Are you one of the lucky ones that have the fastest Wi-Fi on the planet? If you answered yes, do you still think that what you’ve got isn’t quite fast enough? If you answered yes again then boy do I have good news for you! A new startup has the goal of turning something as simple as a light bulb into a means of transferring data at speeds that are 100 times faster than our current Wi-Fi by the year 2020.
This startup, known as Velmenni, has already begun a bunch of pilot projects that include a wireless network in an office space that will utilize LED lights instead of radio waves in order to transmit data. CEO of Velmenni Deepak Solanki was quoted in an interview with International Business Times UK saying that he hopes the trials will lead to a consumer distribution over the next three to four years. This new technology is being called Li-Fi and was first introduced publicly by Edinburgh University Professor Harald Haas around four years ago.
Li-Fi uses the visible light spectrum to transmit data as opposed to radio waves. However, not just any old light source will suffice. Li-Fi requires the light to modulate its signal so it can create a data stream. As it stands right now, this is accomplished with standard LED bulbs equipped with a specialized chip. Then a specialized receiver is capable of interpreting the light signals and is attached to the receiving device.
The best part about Li-Fi is the fact that the light modulations are not at all distracting. the light modulations are very slight and imperceptible to the human eye. Haas stated during his public introduction at the 2011 TED Global that this technology could even allow you to turn the light down low enough to where it would appear to be off but still transmit a signal. Back in 2011, Haas demonstrated a working prototype on stage. Since then, he has gone to co-found a startup called pureLiFi, which offers two products for transmitting data via light.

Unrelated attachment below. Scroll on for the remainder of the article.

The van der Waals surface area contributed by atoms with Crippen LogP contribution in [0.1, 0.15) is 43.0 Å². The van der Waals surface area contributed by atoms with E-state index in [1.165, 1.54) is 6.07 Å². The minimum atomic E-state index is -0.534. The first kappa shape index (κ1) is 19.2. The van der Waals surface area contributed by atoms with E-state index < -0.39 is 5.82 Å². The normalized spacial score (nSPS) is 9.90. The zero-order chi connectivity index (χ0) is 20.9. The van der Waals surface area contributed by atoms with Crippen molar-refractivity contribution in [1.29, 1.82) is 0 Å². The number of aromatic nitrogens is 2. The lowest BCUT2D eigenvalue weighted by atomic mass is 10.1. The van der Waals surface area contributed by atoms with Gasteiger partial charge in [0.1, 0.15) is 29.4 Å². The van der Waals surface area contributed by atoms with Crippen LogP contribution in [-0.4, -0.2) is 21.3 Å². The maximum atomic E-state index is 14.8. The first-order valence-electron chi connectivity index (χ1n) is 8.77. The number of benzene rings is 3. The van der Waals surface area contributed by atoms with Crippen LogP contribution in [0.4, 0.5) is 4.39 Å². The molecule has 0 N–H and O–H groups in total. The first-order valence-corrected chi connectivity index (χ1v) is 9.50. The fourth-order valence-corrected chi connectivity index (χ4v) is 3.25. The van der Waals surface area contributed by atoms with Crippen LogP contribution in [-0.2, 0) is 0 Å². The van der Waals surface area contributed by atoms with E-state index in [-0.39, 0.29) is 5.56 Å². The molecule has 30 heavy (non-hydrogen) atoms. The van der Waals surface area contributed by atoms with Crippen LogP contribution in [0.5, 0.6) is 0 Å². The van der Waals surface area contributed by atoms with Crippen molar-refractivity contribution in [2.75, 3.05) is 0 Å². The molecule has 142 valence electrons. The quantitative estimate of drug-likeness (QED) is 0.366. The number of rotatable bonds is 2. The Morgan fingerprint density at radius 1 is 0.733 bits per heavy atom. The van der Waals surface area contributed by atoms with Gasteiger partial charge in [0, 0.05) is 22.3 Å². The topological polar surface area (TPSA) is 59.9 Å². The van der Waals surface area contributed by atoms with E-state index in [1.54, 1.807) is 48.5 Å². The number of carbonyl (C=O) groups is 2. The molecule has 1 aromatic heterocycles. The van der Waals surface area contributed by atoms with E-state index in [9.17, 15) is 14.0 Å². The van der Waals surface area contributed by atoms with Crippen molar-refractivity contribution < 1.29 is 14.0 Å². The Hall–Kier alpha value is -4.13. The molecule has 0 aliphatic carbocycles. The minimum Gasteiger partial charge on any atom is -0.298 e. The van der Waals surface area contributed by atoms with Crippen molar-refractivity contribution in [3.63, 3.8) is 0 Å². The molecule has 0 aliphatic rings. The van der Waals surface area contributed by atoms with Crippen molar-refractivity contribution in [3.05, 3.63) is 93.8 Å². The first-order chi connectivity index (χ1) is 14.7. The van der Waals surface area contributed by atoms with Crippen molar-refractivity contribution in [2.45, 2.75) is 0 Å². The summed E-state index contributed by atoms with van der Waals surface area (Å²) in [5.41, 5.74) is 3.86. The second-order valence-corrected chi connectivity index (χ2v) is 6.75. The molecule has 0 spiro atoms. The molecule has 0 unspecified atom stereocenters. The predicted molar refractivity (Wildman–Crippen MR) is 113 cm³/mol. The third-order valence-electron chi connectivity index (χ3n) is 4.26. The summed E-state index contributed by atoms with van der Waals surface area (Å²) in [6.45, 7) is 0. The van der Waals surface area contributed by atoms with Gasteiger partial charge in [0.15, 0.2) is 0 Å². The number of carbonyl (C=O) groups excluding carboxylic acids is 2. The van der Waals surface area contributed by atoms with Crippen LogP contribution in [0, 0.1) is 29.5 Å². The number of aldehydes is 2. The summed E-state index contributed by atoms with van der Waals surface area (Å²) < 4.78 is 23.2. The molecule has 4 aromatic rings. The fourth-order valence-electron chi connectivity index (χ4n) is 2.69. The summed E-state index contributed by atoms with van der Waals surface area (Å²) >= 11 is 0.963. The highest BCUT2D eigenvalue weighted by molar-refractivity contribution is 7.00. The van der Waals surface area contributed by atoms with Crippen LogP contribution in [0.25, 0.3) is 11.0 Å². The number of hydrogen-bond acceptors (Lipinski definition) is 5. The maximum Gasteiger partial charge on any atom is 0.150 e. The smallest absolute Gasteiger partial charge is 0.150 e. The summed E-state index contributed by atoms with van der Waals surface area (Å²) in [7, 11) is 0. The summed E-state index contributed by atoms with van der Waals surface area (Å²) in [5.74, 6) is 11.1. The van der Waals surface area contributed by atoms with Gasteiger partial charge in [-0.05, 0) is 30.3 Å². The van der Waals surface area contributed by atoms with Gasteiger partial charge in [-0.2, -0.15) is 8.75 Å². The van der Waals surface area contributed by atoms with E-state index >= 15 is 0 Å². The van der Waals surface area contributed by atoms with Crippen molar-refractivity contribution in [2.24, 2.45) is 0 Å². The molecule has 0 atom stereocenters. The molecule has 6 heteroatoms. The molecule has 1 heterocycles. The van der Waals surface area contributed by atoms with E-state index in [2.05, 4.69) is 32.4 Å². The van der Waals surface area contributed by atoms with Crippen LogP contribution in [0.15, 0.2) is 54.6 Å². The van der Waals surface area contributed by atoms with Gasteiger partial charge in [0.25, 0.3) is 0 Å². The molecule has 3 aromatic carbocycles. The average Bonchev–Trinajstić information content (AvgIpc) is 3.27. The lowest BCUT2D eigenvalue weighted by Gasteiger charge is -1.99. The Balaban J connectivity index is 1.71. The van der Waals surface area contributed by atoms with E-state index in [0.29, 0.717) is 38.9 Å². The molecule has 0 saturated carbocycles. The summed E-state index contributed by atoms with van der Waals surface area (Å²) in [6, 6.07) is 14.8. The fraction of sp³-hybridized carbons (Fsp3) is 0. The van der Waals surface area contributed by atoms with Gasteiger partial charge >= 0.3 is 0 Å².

Even though Li-Fi isn’t ready to go live it does, according to Haas, claim to fix a plethora of problems hat we suffer from with today’s current Wi-Fi. The biggest problem is capacity. Radio waves have a finite amount of spectrum that is shared by all kinds of different signals. This would not be an issue with Li-Fi as the light spectrum is 10,000 times bigger than what is capable with radio waves.
However, Li-Fi does have limits. The most important one is the fact that visible light can’t travel through walls the way that radio waves can. This means that you will have to have an open floor plan or set up Li-Fi as a complement to your current Wi-Fi. In addition to that, you can even block Li-Fi connection just by placing something solid in front of the transmitting light bulb. Moreover, Li-Fi doesn’t work outside in direct sunlight since any light signals would be washed out by the overpowering light of the sun. Even though, this Li-Fi sounds like it could be very useful if used in the right circumstances.
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